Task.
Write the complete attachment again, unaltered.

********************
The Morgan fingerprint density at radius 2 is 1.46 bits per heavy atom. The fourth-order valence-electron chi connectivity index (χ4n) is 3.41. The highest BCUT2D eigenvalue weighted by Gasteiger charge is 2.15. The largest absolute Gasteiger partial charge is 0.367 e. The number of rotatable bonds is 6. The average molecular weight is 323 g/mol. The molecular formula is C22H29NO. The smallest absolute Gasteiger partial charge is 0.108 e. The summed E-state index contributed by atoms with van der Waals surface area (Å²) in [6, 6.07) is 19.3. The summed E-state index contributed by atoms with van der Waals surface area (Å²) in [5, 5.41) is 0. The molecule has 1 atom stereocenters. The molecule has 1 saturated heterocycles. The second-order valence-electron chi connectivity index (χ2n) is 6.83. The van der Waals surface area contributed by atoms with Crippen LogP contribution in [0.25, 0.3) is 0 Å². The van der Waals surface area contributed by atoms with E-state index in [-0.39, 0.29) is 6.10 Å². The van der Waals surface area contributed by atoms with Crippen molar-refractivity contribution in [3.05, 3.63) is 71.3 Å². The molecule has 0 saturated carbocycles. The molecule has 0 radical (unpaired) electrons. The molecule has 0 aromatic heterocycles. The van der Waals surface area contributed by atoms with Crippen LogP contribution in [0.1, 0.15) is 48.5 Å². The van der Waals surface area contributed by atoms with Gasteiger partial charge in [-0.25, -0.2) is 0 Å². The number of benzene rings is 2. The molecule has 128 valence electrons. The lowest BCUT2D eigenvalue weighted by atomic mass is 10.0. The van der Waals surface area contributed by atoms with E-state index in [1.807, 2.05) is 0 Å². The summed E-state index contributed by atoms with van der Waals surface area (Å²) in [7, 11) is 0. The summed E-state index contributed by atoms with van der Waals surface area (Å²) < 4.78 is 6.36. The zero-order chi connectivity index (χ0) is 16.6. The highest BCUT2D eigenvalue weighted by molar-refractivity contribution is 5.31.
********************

The Morgan fingerprint density at radius 2 is 1.46 bits per heavy atom. The fourth-order valence-electron chi connectivity index (χ4n) is 3.41. The highest BCUT2D eigenvalue weighted by Gasteiger charge is 2.15. The largest absolute Gasteiger partial charge is 0.367 e. The number of rotatable bonds is 6. The average molecular weight is 323 g/mol. The molecular formula is C22H29NO. The smallest absolute Gasteiger partial charge is 0.108 e. The summed E-state index contributed by atoms with van der Waals surface area (Å²) in [6, 6.07) is 19.3. The summed E-state index contributed by atoms with van der Waals surface area (Å²) in [5, 5.41) is 0. The molecule has 1 atom stereocenters. The molecule has 1 saturated heterocycles. The second-order valence-electron chi connectivity index (χ2n) is 6.83. The van der Waals surface area contributed by atoms with Crippen LogP contribution in [0.25, 0.3) is 0 Å². The van der Waals surface area contributed by atoms with E-state index in [-0.39, 0.29) is 6.10 Å². The van der Waals surface area contributed by atoms with Crippen molar-refractivity contribution in [3.05, 3.63) is 71.3 Å². The molecule has 0 saturated carbocycles. The molecule has 0 radical (unpaired) electrons. The molecule has 0 aromatic heterocycles. The van der Waals surface area contributed by atoms with Crippen LogP contribution in [0.1, 0.15) is 48.5 Å². The van der Waals surface area contributed by atoms with Gasteiger partial charge in [-0.25, -0.2) is 0 Å². The number of benzene rings is 2. The molecule has 128 valence electrons. The lowest BCUT2D eigenvalue weighted by atomic mass is 10.0. The van der Waals surface area contributed by atoms with E-state index in [1.807, 2.05) is 0 Å². The summed E-state index contributed by atoms with van der Waals surface area (Å²) in [7, 11) is 0. The summed E-state index contributed by atoms with van der Waals surface area (Å²) < 4.78 is 6.36. The zero-order chi connectivity index (χ0) is 16.6. The highest BCUT2D eigenvalue weighted by molar-refractivity contribution is 5.31.